TEEGARDEN: A LOT AT STAKE IN CIVIL WAR
In reflecting on the greatest Civil War battles prior to Grant’s Overland Campaign of 1864/65, as well as upon public opinion in both the North and the South during that period, it’s truly bewildering that the Union didn’t “throw in the towel.” It takes nothing away from the courage and determination of the southern white people who constituted the Confederacy to say that they had the much less daunting task of the two warring sides.
TEEGARDEN: 150 YEARS AGO THIS MONTH…
I’m in search of a bright line answer here: Was there an actual date which we can consider the turning point of the Civil War?
Two years ago, in April 2011, America kicked off its so-called Sesquicentennial recollection of the American Civil War, which technically began on April 12, 1861, with the Confederate artillery attack on the Fort Sumter, a federal island fortress in the Charleston, SC harbor. While writing a number of columns for The Colorado Statesman in recognition of this 150th anniversary of that period of U.S. history, I’ve subscribed to the obvious acknowledgement that 1863 was a singularly important year in our history — consider just the following list, which is by no means complete:
TEEGARDEN: TIMES HAVEN’T CHANGED MUCH
The Colorado Statesman
Instead of a column this week, I wanted to share a quote I recently came across, penned by our greatest President at a relatively young age (30).
Whether you’re a Republican or a Democrat, right-wing, left-wing, or somewhere in between, you have no doubt heard an example of overly provocative political speech or writing which not only was in opposition to your own point of view, but was also overblown and dramatic.
TEEGARDEN: ABRAHAM LINCOLN, MARTIN LUTHER KING, JR. AND KEN SALAZAR…
January (1st) marks the 150th Anniversary of the signing of the Emancipation Proclamation, by America’s greatest President, Abraham Lincoln. Make no mistake, and ignore criticism to the contrary — this one act by Lincoln (combined with winning the Civil War, of course) had more to do with the elimination of America’s Original Sin of Slavery than any other in history, including passage of the 13th Amendment.
TEEGARDEN: A MOVIE REVIEW BY A LINCOLN DEVOTEE
Last week, my friend and colleague, Doug Young, wrote a brilliant review of the recently released Stephen Spielberg film, Lincoln. As follow up, I have three enthusiastic recommendations: First, go see the movie. Second, take 5-10 minutes to read the actual texts of Abraham Lincoln’s two greatest speeches, the Gettysburg Address (November 19, 1863) and his Second Inaugural Address (March 4, 1865). Third, with both the movie and Lincoln’s poetic prose fresh in your mind, read or re-read Mr. Young’s review in the November 23 edition of The Colorado Statesman.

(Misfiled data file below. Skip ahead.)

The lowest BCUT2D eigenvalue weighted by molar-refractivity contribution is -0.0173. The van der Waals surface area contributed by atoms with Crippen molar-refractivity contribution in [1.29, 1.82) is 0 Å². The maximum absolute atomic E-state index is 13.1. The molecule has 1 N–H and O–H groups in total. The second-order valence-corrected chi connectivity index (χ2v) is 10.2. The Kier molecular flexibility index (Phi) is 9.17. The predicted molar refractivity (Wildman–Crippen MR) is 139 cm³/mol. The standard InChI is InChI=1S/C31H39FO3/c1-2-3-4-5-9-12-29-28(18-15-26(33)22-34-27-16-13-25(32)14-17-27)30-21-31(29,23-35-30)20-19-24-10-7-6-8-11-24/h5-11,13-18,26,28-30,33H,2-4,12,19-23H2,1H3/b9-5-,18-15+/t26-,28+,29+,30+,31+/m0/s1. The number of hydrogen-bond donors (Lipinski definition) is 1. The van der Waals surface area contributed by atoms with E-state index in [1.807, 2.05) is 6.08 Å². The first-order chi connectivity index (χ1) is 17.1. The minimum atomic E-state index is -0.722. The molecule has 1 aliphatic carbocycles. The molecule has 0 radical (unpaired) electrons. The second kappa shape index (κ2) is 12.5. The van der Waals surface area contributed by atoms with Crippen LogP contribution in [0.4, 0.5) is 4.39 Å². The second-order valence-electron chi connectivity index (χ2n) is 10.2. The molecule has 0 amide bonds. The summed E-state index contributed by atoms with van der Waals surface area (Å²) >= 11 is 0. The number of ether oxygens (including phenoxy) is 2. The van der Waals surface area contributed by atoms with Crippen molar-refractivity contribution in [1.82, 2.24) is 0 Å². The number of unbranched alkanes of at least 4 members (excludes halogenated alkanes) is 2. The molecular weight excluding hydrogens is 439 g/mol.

TEEGARDEN: HIS LEGACY AND LEADERSHIP
This weekend, the much-anticipated movie, Lincoln, will be debut across the country to much fanfare and pre-release hype. In preparation for what will likely be another Stephen Spielberg masterpiece, starring, among others, Daniel Day Lewis and Sally Field, it seems appropriate to reflect upon a few of the complexities and ambiguities of our 16th and still greatest President.
TEEGARDEN: NEVER BEEN TO GRACELAND, BUT…
Last week was Elvis Week. The Beatles may have had “Eight Days a Week,” but Elvis got 9! That’s right — Aug. 10 through Aug. 18 was Elvis Week, and the primary celebrations occurred in Memphis, Tennessee, at Graceland, and throughout the Memphis metropolitan area.
TEEGARDEN: HISTORY OF KANSAS TERRITORY TRULY COMPELLING
My goal for this column is to interest a few folks who, like me, have previously ignored the compelling adventure that comprises the history of the Kansas Territory.
“Bleeding Kansas” evokes an attention-grabbing mental image, to be sure! So how is it that every time this aspect of our national history has been presented to me, my eyes have glazed over and I’ve drifted off in search of more interesting topics?
TEEGARDEN: RECAP OF THE CIVIL WAR
In the coming months, I look forward to writing in more detail about 1862, including tragedies (like Antietam and Fredericksburg) and triumphs (like the Emancipation Proclamation) which are part of this year’s Sesquicentennial remembrance, as well as other core antebellum and post-bellum issues.
For this week, however, since so many readers of The Colorado Statesman are about to emerge from the “fog” of the legislative session for 2012, I though it might be helpful to provide a very brief situational report on the American Civil War as it stood 150 years ago this week, in 1862.
TEEGARDEN: MORE POLITICAL GAMES AND TRICKERY!
Well folks, ‘tis the season for Presidential-year Political Conventions!
Ah yes — more political games and trickery! Smoke filled rooms, counterfeit admission tickets, well-heeled East Coast financiers trying to strong arm western voters, organized and paid shouters and cheerleaders, rumor-mongering, threats of party defections, promises of cabinet posts and other patronage in exchange for support, the raising of absurd sums of money for political action, etc, etc.